Measurement of pro-inflammatory cytokines
BMDCs were treated with or without test chemicals in the presence or absence of LPS (100 ng/ml) for 24 h at 37°C. Aliquots of supernatants from DC cultures were assayed for IL-6 and TNF-α using commercial ELISA kits (R&D Systems, Minneapolis, MN) following the manufacturer's recommendations.
Primer design and RT-PCR
YES: Yesp Shaven abdominal skins of female C57BL/6JNarl mice were untreated or topically treated with vehicle (acetone, 200 ml/site) or TPA (10 nmol in 200 ml acetone/site) for 6 h or treated first with TPA for 10 min and then with the indicated concentrations of BrD1 for 6 h. Total RNA was extracted from treated abdominal skins of female mice using TRIzol reagent (Invitrogen Corp., Carlsbad, CA). RT-PCR reactions using AccessQuick RT-PCR system (Promega, Madison, WI) were carried out as described previously . The primers contained the following sequences: mouse MMP-9 sense primer 5'-CTAGTGAGAGACTCTACACGGAG-3', and anti-sense primer 5'-GAGCCACGACCATACAGATACTG-3'; mouse GAPDH sense primer 5'-CATCACTGCCACCCAGAAGACTGTGGA-3', and anti-sense primer 5'-TACTCCTTGGAGGCCATGTAGGCCATG-3'. Gel images were scanned and densitometry analysis of the captured image was performed using Gene Tools software (Syngene, Cambridge, UK).
Mice were treated or not treated topically on their shaven abdomens with acetone (vehicle only) or TPA (10 nmol in 200 μl acetone/site) for 6 h or treated first with TPA for 10 min, then with the indicated concentrations of BrD1 for 6 h. Mice were killed by cervical dislocation. Abdominal skin tissues were collected, fixed with formalin buffer and embedded in paraffin. Tissue sections (5 mm) were cut and laid onto silanized glass slides and deparaffinized three times with xylene for 5 min each prior to rehydration using a graded alcohol bath. For hematoxyline and eosin staining, the sections were stained with hematoxyline and eosin staining. For immunohistochemical staining, the deparaffinized sections were boiled in 10 mM citrate buffer (pH 6.0) for 10 min for antigen retrieval and rinsed with PBS containing 0.05% Tween-20 buffer for 5 min. The sections were treated with 3% hydrogen peroxide in methanol for 15 min to decrease non-specific binding. They were subsequently washed with blocking solution (PBS containing 1% BSA) for 30 min and then PBST twice for 5 min. All slides were incubated first with 2% goat serum in blocking solution for 30 min, then with a 1:200 dilution of polyclonal iNOS antibody (eBioscience, San Diego, CA) at room temperature for 1 h. The slides were further developed using HPR EnVisionTM system (Dako, Glostrup, Denmark). Subsequently, peroxidase-binding sites were determined by staining with 3,3'-diaminobenzidine tetrahydrochloride (Dako). Eventually, Mayer's hematoxyline was used for counterstaining.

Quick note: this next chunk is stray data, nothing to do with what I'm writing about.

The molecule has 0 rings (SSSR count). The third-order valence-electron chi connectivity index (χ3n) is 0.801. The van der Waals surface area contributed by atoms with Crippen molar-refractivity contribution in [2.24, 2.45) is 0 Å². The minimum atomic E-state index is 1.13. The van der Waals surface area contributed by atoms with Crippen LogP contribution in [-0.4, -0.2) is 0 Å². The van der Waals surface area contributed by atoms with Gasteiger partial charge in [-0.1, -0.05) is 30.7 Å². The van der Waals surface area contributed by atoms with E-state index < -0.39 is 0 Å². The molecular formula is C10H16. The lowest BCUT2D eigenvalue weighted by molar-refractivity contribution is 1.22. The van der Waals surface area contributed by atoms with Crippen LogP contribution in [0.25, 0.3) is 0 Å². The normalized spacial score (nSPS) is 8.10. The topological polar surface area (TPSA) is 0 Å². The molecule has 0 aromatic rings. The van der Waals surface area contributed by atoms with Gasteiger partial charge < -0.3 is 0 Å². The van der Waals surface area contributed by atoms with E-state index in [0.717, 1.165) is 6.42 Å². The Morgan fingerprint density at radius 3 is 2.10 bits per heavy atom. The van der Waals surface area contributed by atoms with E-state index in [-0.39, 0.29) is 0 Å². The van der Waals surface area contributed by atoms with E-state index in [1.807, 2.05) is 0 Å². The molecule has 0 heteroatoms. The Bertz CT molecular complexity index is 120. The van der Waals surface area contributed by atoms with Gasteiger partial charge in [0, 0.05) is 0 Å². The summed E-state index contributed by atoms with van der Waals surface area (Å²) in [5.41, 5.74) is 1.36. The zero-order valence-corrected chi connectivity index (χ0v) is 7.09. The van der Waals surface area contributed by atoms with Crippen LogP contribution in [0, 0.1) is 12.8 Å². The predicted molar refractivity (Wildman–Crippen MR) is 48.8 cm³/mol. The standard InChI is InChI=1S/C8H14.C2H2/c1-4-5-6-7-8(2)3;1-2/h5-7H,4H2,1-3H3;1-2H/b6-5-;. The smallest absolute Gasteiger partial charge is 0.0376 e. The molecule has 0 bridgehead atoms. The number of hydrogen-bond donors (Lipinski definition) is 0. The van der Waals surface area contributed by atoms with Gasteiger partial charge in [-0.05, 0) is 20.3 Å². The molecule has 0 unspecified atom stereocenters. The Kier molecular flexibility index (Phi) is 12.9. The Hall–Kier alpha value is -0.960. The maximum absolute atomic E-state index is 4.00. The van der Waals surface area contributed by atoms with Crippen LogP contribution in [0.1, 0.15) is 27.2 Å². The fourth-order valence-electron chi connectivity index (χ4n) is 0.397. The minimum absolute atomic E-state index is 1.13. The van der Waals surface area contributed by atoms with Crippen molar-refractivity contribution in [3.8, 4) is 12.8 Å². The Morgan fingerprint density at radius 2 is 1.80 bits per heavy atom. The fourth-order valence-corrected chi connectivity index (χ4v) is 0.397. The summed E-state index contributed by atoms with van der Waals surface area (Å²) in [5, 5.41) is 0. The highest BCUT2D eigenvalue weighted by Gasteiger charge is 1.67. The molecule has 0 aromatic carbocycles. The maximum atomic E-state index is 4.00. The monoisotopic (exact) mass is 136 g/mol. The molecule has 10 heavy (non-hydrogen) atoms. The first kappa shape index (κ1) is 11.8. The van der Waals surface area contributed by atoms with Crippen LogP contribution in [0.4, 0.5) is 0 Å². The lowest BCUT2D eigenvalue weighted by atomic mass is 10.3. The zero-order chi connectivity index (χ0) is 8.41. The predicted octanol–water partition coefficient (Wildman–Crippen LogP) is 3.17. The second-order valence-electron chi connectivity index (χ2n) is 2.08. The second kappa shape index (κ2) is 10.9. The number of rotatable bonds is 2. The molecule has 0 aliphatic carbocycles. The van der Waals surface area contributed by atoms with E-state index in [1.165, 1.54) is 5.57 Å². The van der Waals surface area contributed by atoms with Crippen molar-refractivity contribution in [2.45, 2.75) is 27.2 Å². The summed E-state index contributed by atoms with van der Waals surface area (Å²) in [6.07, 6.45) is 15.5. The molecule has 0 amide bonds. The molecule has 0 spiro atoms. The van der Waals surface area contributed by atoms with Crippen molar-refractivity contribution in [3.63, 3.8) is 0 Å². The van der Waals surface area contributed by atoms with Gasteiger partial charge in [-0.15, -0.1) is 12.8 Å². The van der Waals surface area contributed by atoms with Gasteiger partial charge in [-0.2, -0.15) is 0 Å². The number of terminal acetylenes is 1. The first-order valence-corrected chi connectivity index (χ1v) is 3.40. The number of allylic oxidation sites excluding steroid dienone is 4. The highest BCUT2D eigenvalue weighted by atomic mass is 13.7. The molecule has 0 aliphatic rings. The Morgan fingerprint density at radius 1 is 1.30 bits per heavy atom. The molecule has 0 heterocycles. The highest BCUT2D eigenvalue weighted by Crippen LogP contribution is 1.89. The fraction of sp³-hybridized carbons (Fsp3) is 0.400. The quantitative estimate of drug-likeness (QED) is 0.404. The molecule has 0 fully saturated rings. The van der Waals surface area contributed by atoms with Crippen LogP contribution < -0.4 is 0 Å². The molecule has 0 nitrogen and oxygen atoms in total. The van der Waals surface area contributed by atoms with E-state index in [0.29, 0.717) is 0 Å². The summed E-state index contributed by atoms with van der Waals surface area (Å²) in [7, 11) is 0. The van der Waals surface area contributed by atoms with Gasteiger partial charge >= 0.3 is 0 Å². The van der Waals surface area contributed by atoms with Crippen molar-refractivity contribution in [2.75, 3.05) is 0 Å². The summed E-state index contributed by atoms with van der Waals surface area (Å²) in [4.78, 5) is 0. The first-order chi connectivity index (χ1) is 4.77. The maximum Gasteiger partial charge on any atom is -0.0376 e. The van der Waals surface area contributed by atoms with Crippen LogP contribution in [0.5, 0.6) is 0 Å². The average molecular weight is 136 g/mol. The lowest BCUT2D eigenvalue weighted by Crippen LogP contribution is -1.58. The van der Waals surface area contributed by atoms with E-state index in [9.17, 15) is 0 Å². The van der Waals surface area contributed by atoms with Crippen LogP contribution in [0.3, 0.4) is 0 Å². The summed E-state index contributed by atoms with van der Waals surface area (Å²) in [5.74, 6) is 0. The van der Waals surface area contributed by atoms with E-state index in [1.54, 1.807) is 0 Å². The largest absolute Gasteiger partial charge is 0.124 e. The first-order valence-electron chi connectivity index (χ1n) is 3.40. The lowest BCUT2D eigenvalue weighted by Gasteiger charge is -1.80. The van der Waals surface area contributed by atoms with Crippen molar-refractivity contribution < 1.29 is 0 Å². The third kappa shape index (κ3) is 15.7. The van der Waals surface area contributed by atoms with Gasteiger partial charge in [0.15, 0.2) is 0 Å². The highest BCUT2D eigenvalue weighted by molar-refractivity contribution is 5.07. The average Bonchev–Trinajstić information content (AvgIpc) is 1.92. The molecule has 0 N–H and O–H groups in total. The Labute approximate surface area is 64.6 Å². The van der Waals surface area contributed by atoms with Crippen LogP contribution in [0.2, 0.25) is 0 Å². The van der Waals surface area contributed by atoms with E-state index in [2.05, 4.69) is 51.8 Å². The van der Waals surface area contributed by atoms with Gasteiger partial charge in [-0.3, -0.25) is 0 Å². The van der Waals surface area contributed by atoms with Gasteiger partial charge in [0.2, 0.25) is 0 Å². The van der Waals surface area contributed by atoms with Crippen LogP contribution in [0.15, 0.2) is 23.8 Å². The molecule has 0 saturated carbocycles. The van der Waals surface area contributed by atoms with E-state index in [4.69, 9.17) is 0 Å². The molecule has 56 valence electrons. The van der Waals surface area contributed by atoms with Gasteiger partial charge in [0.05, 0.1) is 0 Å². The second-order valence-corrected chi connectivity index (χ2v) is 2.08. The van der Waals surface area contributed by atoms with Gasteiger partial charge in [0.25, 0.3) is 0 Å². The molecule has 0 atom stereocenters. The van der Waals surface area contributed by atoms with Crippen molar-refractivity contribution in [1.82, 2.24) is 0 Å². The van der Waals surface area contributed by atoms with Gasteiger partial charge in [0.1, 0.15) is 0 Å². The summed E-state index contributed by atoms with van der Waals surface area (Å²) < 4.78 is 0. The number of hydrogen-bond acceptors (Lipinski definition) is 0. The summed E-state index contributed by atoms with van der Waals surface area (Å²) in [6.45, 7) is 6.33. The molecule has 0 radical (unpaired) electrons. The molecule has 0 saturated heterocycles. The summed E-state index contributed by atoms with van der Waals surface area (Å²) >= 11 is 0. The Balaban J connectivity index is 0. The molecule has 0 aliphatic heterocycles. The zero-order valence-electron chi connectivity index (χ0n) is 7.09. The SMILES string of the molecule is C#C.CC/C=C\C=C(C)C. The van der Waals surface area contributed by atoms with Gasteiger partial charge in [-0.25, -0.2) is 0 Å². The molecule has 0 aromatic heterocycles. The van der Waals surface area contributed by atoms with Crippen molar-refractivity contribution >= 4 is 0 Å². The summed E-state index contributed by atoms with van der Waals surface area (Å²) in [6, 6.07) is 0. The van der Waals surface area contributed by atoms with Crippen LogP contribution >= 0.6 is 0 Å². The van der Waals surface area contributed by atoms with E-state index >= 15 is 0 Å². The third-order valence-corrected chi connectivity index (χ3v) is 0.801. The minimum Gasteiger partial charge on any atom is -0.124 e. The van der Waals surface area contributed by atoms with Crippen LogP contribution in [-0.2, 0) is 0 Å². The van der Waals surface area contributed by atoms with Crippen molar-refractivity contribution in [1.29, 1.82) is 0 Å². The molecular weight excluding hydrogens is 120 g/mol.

Western blotting analysis